Removing old water stains from stripped piece
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Tagged: Remove water stains refinish
- This topic has 9 replies, 2 voices, and was last updated 4 years, 11 months ago by Ed.
I have stripped an old sewing table that was passed to my wife a few years ago. The water stains have been there since before we got it, and I’m afraid may be deep, as the table held plants that were watered in place.
How to remove? The top is veneer, so I can’t just sand to my heart’s content until the stains disappear. I’ve looked up solutions on the web, but most are abrasive based (baking soda or toothpaste), or some sort of oil (mayonnaise, BLO), and I don’t know if these would adversely affect the new stain and finish I’m planning to apply.
I haven’t determined yet which finish I want to use. Thinking maybe Tung oil over the initial stain, then paste wax.
Thank you Ed.
I did more research and found out about oxalic acid, but couldn’t find any at my local stores. So on the recommendation of a couple more sites, I tried trisodium phosphate (TSP). After about 5 coats over the day, all but one of the stains are completely gone. The last one is almost invisible, but wouldn’t go away after even a couple more washes. It’s hardly noticeable, so I’m not going to worry too much about it.
I haven’t used TSP for this purpose. Let me know how it goes, please. Is there a neutralization step after applying it?
Goes without saying, but you now have wet wood. Let it dry, dry, dry before moving on. When you are out of patience, wait some more. If you will be using water based dye or stain, it’s less critical, but you still want to let it dry.
A test board to make sure nothing funny happens at the next step is probably a good idea, although you’re fairly well committed at this point… Still, if you see a bad interaction on your test board, you can make another test board and try something else without having to figure out how to undo the bad interaction.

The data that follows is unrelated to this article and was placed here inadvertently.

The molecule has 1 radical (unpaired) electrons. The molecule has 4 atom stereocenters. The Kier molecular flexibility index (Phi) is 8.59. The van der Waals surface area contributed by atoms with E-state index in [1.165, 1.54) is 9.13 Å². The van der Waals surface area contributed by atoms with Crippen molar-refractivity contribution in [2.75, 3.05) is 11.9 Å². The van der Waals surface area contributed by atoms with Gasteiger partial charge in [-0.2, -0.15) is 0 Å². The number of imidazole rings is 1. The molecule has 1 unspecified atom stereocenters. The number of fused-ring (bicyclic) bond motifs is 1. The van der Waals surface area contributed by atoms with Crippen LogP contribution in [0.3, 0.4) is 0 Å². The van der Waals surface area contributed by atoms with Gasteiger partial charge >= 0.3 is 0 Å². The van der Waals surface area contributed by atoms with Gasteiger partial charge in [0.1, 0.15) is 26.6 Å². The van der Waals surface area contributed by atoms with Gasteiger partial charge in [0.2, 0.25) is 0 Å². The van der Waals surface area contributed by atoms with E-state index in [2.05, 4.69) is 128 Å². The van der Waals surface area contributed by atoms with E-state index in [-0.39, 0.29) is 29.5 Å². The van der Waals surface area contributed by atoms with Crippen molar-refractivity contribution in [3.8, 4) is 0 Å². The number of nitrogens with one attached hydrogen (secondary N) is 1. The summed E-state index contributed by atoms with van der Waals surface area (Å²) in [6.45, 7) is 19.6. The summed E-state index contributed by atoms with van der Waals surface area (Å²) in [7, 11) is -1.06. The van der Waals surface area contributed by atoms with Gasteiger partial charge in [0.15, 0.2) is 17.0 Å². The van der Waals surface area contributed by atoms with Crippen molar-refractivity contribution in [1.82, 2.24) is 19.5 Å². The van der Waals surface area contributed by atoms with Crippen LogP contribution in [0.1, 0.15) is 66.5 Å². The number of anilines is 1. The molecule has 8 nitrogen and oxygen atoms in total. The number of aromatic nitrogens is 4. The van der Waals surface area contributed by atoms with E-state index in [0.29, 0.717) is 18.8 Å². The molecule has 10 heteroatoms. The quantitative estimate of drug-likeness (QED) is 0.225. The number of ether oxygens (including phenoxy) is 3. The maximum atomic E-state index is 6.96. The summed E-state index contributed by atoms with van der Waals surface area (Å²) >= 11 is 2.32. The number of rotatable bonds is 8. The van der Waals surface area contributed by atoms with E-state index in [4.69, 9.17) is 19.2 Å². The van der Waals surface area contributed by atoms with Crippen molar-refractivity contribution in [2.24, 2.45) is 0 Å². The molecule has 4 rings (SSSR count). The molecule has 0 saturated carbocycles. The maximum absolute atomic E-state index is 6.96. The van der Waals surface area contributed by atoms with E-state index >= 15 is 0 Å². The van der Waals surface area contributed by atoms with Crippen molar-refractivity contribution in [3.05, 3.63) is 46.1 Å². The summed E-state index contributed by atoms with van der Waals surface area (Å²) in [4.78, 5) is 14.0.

This is the stuff I used: http://www.savogran.com/pdfs/TSP_PD.pdf
Neutralization: The instructions indicate to just wash off with warm water, which is what I did. TSP is a base, so I’m guessing some sort of non-wood harming acid?
I hadn’t really thought about it, but I think maybe I will apply some TSP to a test wood and see if there are any interactions when I apply finish.
I’ll be happy to provide before and after images of the sewing table, as well as the test wood for comparison. (note: for some reason, I am currently unable to post pics in the forums. I have contacted support.)
- This reply was modified 5 years ago by GfB. Reason: clarify wording
As an update, I’ve almost completed the piece. It’s been stained, and tung oil applied. I’ve applied paste wax, and am waiting for it to cure before final wiping. There is no sign of the original water stains, and no apparent discoloration. I will upload pics upon completion.
As a continuation of our discussion on the effects of the TSP, I am testing on a piece of oak. My test is to split the oak into 3 parts:
#1 soaked in TSP, and left to dry between applications
#2 soaked in TSP, and rinsed between applications
#3 no TSP (baseline)
After applying TSP to #1 and #2, I found that the boards turned green. Since both did, I’m assuming the TSP reacted with the tannin in the wood, and is not a reaction to the rinse water. I will upload result pics.
@awesomeopossum74 thanks for the follow up. Looking forward to photos. Was the sewing table oak, too? Was your test piece red oak or white?
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